A handwritten letter signed “D.B. Cooper” and mailed to a Vancouver newspaper in 1971 was one of 95 pieces of evidence in a cold-case investigation that’s the subject of a new documentary on the History Channel.
The letter, mailed to The Province in an envelope postmarked in Vancouver on Nov. 30, 1971, was one of four letters mailed to three newspapers in the Pacific Northwest by someone claiming to be the infamous fugitive, who had hijacked a plane from Portland to Seattle six days earlier and made his escape by parachuting out of plane 10,000 feet above Oregon with $200,000.
“You’re the only paper that can say ‘we have the evidence mailed to us that appears to link him to the aircraft,’” Thomas J. Colbert, a filmmaker and former journalist who assembled a team of 40 investigators in the hopes of cracking the case, told The Province.
A handwriting expert hired by Colbert compared the taunting note to the hijacker’s ticket, purchased under the name Dan Cooper and concluded they appeared to be written by one person.
The finding is not conclusive, however, and wouldn’t hold up in court because the original copy of the letter, submitted to Vancouver police, has gone missing, said Colbert.
The letter, addressed to the “Chief Editor, The Province” complained about the inaccuracy of the composite drawing of the hijacker. The writer claimed he watched a Grey Cup game and thanked the city for its hospitality.
The other letters, mailed to papers in Reno and Portland over a five-day span used cut-and-pasted letters. Two of the letters were mailed from cities in Northern California within 80 km of a small town where a man Colbert believes to be Cooper had lived on and off in the 1970s.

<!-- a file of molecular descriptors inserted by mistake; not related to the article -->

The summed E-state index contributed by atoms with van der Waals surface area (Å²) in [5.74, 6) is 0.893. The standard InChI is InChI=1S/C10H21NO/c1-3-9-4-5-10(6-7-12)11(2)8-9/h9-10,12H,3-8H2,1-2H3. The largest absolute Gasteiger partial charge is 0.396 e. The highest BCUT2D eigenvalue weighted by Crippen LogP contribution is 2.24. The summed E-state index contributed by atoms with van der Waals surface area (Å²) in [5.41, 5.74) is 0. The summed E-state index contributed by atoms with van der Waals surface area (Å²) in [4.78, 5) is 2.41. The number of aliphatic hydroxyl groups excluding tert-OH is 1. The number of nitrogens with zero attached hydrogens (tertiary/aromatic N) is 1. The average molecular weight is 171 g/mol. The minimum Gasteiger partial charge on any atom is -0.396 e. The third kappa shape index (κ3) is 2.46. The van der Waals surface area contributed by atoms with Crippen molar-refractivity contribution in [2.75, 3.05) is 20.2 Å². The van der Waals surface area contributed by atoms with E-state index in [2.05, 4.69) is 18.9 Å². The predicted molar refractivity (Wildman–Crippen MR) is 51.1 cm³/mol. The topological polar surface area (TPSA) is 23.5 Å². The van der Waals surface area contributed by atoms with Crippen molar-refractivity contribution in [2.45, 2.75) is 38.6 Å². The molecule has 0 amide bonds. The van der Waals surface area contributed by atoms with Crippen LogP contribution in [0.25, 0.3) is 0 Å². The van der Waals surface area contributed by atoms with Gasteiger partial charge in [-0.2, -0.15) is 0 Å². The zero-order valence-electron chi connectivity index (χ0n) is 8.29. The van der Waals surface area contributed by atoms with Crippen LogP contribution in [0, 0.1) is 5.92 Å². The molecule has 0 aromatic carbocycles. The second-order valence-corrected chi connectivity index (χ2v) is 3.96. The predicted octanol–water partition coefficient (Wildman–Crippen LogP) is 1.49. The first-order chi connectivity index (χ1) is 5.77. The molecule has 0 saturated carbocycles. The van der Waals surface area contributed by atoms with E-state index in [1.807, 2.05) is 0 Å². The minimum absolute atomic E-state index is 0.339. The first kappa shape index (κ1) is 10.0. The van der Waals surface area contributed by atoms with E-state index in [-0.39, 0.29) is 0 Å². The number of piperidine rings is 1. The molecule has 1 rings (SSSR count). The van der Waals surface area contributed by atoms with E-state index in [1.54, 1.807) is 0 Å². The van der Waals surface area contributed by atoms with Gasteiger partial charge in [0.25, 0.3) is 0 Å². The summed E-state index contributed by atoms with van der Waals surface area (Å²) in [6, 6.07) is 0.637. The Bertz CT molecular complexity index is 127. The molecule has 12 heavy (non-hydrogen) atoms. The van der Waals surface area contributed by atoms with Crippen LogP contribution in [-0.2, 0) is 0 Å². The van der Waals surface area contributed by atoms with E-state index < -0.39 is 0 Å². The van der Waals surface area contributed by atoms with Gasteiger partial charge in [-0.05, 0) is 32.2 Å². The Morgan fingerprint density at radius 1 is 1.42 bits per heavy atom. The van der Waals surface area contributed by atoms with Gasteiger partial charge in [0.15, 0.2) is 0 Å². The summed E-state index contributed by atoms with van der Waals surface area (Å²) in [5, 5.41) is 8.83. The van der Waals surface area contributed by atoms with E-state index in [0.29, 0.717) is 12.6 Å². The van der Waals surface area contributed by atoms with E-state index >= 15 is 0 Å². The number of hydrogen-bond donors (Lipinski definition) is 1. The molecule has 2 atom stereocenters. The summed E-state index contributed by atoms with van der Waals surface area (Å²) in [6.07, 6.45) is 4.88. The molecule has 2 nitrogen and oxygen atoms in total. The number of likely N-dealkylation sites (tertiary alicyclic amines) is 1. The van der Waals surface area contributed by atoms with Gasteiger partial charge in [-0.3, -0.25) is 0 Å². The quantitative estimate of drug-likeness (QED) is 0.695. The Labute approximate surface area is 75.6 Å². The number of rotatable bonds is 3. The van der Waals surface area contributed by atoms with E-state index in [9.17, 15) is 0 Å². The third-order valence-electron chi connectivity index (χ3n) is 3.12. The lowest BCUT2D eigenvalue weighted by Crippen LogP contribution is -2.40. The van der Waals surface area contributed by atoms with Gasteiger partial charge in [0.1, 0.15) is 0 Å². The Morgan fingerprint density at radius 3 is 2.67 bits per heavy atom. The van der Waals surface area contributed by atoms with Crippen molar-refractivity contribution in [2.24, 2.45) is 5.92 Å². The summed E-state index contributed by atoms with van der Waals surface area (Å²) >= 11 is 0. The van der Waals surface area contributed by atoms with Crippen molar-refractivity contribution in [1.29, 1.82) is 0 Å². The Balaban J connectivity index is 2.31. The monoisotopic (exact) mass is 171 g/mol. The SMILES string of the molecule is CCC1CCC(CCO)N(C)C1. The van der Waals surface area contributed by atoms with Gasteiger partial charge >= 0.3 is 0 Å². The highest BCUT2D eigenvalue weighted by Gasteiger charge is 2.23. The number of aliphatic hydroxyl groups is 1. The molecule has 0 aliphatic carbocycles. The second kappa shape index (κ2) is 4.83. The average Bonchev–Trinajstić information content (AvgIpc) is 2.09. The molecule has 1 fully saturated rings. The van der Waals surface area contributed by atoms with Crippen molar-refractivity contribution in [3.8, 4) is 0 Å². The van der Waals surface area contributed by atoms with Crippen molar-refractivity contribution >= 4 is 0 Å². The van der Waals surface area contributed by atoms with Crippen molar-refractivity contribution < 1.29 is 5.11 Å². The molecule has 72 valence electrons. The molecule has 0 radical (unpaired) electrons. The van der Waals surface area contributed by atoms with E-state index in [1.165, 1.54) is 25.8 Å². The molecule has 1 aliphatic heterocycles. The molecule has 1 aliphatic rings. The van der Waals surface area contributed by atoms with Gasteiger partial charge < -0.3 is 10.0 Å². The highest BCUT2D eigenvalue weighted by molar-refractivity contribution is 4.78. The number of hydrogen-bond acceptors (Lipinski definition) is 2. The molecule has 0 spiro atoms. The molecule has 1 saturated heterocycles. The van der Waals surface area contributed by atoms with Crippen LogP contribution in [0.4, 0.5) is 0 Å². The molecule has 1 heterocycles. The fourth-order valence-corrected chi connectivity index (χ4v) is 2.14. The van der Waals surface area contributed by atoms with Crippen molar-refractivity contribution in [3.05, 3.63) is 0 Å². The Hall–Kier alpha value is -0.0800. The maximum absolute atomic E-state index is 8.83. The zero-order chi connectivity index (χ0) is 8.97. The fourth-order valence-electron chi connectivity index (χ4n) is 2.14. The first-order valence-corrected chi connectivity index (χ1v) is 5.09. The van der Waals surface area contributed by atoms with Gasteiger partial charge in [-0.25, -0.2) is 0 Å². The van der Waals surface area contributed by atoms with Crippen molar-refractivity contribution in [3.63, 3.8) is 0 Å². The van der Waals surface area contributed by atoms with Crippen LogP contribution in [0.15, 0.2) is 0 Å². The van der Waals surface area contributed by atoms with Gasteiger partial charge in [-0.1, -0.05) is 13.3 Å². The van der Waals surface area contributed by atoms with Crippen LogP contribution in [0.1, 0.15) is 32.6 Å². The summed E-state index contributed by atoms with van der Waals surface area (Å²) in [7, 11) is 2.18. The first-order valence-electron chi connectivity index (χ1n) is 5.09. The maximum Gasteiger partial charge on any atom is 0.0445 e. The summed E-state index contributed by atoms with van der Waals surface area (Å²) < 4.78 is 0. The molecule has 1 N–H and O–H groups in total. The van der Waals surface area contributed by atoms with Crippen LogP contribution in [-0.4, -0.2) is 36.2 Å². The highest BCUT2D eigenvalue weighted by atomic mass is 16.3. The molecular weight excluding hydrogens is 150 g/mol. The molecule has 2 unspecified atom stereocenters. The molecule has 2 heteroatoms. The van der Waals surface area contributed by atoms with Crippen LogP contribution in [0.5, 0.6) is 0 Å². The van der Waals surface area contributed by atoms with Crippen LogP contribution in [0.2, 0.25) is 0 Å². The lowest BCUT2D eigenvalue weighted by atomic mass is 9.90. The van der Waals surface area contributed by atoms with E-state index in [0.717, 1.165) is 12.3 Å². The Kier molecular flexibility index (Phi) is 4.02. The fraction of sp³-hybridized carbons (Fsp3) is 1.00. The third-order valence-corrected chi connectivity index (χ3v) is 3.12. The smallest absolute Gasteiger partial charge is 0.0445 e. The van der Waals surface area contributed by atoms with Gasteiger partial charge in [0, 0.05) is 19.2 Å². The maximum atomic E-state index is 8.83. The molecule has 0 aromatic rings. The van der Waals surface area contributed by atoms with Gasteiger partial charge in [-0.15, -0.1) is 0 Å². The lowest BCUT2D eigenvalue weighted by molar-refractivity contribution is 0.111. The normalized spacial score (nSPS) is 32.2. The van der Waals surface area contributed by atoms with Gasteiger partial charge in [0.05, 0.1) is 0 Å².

The Province note was turned over to police. At the time, it was dismissed as a likely hoax because it was mailed within a day of the other letters. But Colbert said Cooper had used those letters to throw authorities off his scent and used a small plane to hop between the cities.
A new four-hour documentary on the unsolved case, which aired last week on the History Channel, suggested D.B. Cooper is Robert Rackstraw, a combat pilot and paratrooper with Special Forces training. It showed video footage of Colbert’s crew approaching Rackstraw, now 72, at a marina in California.
Colbert also co-wrote an book titled The Last Master Outlaw, detailing the evidence that suggested Rackstraw was the culprit.
On Tuesday The FBI issued a statement saying it is no longer actively investigating the D.B. Cooper case in order to focus on other priorities.
Colbert held a press conference is Los Angeles Wednesday, calling on the FBI to reopen the case.
When asked how certain he was Rackstraw is the wanted fugitive, Colbert said: “Absolutely sure,” then added: “Well, I can’t say 100 per cent sure until he admits it but you can’t have 95 arrows pointing the same way.”
Rackstraw’s lawyer told the San Jose Mercury News he is considering filing a civil lawsuit against the History Channel and the book’s authors.